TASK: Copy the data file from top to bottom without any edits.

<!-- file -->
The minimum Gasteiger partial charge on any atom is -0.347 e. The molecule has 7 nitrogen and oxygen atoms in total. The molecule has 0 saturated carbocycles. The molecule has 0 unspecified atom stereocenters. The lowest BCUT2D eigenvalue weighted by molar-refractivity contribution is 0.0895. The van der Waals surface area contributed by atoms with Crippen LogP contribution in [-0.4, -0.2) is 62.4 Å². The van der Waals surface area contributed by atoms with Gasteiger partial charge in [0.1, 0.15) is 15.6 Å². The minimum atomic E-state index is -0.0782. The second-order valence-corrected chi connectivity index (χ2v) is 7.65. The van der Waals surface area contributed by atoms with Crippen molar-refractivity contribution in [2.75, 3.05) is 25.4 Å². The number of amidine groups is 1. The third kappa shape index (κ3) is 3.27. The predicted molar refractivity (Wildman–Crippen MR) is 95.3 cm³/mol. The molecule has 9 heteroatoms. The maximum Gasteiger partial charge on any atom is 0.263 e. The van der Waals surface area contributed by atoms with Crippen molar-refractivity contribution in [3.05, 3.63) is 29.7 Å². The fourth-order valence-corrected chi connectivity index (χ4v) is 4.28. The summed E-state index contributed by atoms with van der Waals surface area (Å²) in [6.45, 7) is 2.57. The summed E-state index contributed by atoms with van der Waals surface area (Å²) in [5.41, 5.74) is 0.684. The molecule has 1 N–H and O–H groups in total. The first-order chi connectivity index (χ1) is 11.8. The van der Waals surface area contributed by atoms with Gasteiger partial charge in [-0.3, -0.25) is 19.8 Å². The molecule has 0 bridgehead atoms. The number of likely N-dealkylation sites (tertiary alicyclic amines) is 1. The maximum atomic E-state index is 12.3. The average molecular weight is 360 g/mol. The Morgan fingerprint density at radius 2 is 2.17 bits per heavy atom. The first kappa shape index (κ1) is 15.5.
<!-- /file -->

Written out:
The minimum Gasteiger partial charge on any atom is -0.347 e. The molecule has 7 nitrogen and oxygen atoms in total. The molecule has 0 saturated carbocycles. The molecule has 0 unspecified atom stereocenters. The lowest BCUT2D eigenvalue weighted by molar-refractivity contribution is 0.0895. The van der Waals surface area contributed by atoms with Crippen LogP contribution in [-0.4, -0.2) is 62.4 Å². The van der Waals surface area contributed by atoms with Gasteiger partial charge in [0.1, 0.15) is 15.6 Å². The minimum atomic E-state index is -0.0782. The second-order valence-corrected chi connectivity index (χ2v) is 7.65. The van der Waals surface area contributed by atoms with Crippen molar-refractivity contribution in [2.75, 3.05) is 25.4 Å². The number of amidine groups is 1. The third kappa shape index (κ3) is 3.27. The predicted molar refractivity (Wildman–Crippen MR) is 95.3 cm³/mol. The molecule has 9 heteroatoms. The maximum Gasteiger partial charge on any atom is 0.263 e. The van der Waals surface area contributed by atoms with Crippen molar-refractivity contribution in [3.05, 3.63) is 29.7 Å². The fourth-order valence-corrected chi connectivity index (χ4v) is 4.28. The summed E-state index contributed by atoms with van der Waals surface area (Å²) in [6.45, 7) is 2.57. The summed E-state index contributed by atoms with van der Waals surface area (Å²) in [5.41, 5.74) is 0.684. The molecule has 1 N–H and O–H groups in total. The first-order chi connectivity index (χ1) is 11.8. The van der Waals surface area contributed by atoms with Gasteiger partial charge in [-0.3, -0.25) is 19.8 Å². The molecule has 0 bridgehead atoms. The number of likely N-dealkylation sites (tertiary alicyclic amines) is 1. The maximum atomic E-state index is 12.3. The average molecular weight is 360 g/mol. The Morgan fingerprint density at radius 2 is 2.17 bits per heavy atom. The first kappa shape index (κ1) is 15.5.